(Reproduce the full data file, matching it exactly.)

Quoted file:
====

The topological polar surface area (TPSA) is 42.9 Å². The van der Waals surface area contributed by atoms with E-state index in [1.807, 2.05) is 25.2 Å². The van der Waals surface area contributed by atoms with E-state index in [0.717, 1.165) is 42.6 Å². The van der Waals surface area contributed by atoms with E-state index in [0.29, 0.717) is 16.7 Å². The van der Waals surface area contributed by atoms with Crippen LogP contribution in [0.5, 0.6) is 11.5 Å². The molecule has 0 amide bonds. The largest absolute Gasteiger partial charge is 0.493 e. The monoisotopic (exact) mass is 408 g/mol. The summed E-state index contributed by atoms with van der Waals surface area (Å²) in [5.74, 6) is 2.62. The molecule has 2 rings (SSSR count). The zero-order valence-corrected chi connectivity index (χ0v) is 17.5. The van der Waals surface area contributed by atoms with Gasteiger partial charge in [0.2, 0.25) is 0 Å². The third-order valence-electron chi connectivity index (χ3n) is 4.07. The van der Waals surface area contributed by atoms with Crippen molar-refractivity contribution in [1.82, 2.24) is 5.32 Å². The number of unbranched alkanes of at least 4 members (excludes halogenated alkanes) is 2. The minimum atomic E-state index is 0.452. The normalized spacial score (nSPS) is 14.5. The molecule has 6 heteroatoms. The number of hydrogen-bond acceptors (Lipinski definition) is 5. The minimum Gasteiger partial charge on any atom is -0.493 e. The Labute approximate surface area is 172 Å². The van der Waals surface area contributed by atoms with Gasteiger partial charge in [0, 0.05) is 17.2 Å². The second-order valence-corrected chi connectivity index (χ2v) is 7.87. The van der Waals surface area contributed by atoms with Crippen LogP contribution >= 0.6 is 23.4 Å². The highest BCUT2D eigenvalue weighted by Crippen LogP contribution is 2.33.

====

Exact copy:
The topological polar surface area (TPSA) is 42.9 Å². The van der Waals surface area contributed by atoms with E-state index in [1.807, 2.05) is 25.2 Å². The van der Waals surface area contributed by atoms with E-state index in [0.717, 1.165) is 42.6 Å². The van der Waals surface area contributed by atoms with E-state index in [0.29, 0.717) is 16.7 Å². The van der Waals surface area contributed by atoms with Crippen LogP contribution in [0.5, 0.6) is 11.5 Å². The molecule has 0 amide bonds. The largest absolute Gasteiger partial charge is 0.493 e. The monoisotopic (exact) mass is 408 g/mol. The summed E-state index contributed by atoms with van der Waals surface area (Å²) in [5.74, 6) is 2.62. The molecule has 2 rings (SSSR count). The zero-order valence-corrected chi connectivity index (χ0v) is 17.5. The van der Waals surface area contributed by atoms with Gasteiger partial charge in [0.2, 0.25) is 0 Å². The third-order valence-electron chi connectivity index (χ3n) is 4.07. The van der Waals surface area contributed by atoms with Crippen molar-refractivity contribution in [1.82, 2.24) is 5.32 Å². The number of unbranched alkanes of at least 4 members (excludes halogenated alkanes) is 2. The minimum atomic E-state index is 0.452. The normalized spacial score (nSPS) is 14.5. The molecule has 6 heteroatoms. The number of hydrogen-bond acceptors (Lipinski definition) is 5. The minimum Gasteiger partial charge on any atom is -0.493 e. The Labute approximate surface area is 172 Å². The van der Waals surface area contributed by atoms with Gasteiger partial charge in [0, 0.05) is 17.2 Å². The second-order valence-corrected chi connectivity index (χ2v) is 7.87. The van der Waals surface area contributed by atoms with Crippen LogP contribution >= 0.6 is 23.4 Å². The highest BCUT2D eigenvalue weighted by Crippen LogP contribution is 2.33.